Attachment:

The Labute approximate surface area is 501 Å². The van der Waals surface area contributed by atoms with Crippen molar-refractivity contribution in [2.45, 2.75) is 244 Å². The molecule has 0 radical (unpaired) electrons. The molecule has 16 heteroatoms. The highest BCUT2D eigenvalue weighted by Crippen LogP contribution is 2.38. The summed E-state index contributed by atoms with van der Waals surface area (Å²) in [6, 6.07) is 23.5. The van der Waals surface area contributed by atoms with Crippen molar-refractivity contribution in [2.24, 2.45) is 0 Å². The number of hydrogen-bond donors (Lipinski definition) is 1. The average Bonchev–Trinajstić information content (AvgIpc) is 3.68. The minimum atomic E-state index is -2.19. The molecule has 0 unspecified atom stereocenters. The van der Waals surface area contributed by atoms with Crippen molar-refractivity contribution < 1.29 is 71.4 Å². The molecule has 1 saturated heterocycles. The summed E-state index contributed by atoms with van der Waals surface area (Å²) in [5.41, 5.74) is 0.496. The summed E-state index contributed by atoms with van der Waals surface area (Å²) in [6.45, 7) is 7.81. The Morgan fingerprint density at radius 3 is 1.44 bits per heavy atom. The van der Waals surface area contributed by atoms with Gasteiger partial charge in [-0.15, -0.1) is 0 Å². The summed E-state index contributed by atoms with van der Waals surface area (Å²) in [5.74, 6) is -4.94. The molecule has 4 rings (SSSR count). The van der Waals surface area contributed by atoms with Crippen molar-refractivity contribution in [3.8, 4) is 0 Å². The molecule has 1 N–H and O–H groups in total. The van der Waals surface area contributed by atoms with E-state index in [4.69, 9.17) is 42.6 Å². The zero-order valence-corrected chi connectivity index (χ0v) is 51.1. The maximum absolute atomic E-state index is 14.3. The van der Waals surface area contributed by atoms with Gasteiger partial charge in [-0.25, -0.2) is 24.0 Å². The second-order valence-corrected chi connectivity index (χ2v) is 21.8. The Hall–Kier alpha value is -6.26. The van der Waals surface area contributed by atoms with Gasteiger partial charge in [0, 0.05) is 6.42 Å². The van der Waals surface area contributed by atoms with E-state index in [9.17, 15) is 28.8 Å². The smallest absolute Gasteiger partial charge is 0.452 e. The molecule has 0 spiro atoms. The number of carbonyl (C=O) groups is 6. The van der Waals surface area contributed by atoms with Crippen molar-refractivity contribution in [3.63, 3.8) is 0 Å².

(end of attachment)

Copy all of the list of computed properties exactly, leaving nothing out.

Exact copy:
The Labute approximate surface area is 501 Å². The van der Waals surface area contributed by atoms with Crippen molar-refractivity contribution in [2.45, 2.75) is 244 Å². The molecule has 0 radical (unpaired) electrons. The molecule has 16 heteroatoms. The highest BCUT2D eigenvalue weighted by Crippen LogP contribution is 2.38. The summed E-state index contributed by atoms with van der Waals surface area (Å²) in [6, 6.07) is 23.5. The van der Waals surface area contributed by atoms with Crippen molar-refractivity contribution in [2.24, 2.45) is 0 Å². The number of hydrogen-bond donors (Lipinski definition) is 1. The average Bonchev–Trinajstić information content (AvgIpc) is 3.68. The minimum atomic E-state index is -2.19. The molecule has 0 unspecified atom stereocenters. The van der Waals surface area contributed by atoms with Crippen molar-refractivity contribution < 1.29 is 71.4 Å². The molecule has 1 saturated heterocycles. The summed E-state index contributed by atoms with van der Waals surface area (Å²) in [5.41, 5.74) is 0.496. The summed E-state index contributed by atoms with van der Waals surface area (Å²) in [6.45, 7) is 7.81. The Morgan fingerprint density at radius 3 is 1.44 bits per heavy atom. The van der Waals surface area contributed by atoms with Gasteiger partial charge in [-0.15, -0.1) is 0 Å². The summed E-state index contributed by atoms with van der Waals surface area (Å²) in [5.74, 6) is -4.94. The molecule has 4 rings (SSSR count). The van der Waals surface area contributed by atoms with Crippen molar-refractivity contribution in [3.8, 4) is 0 Å². The molecule has 1 N–H and O–H groups in total. The van der Waals surface area contributed by atoms with E-state index in [4.69, 9.17) is 42.6 Å². The zero-order valence-corrected chi connectivity index (χ0v) is 51.1. The maximum absolute atomic E-state index is 14.3. The van der Waals surface area contributed by atoms with Gasteiger partial charge in [-0.25, -0.2) is 24.0 Å². The second-order valence-corrected chi connectivity index (χ2v) is 21.8. The Hall–Kier alpha value is -6.26. The van der Waals surface area contributed by atoms with Gasteiger partial charge in [0, 0.05) is 6.42 Å². The van der Waals surface area contributed by atoms with E-state index in [9.17, 15) is 28.8 Å². The smallest absolute Gasteiger partial charge is 0.452 e. The molecule has 0 spiro atoms. The number of carbonyl (C=O) groups is 6. The van der Waals surface area contributed by atoms with Crippen molar-refractivity contribution in [3.63, 3.8) is 0 Å².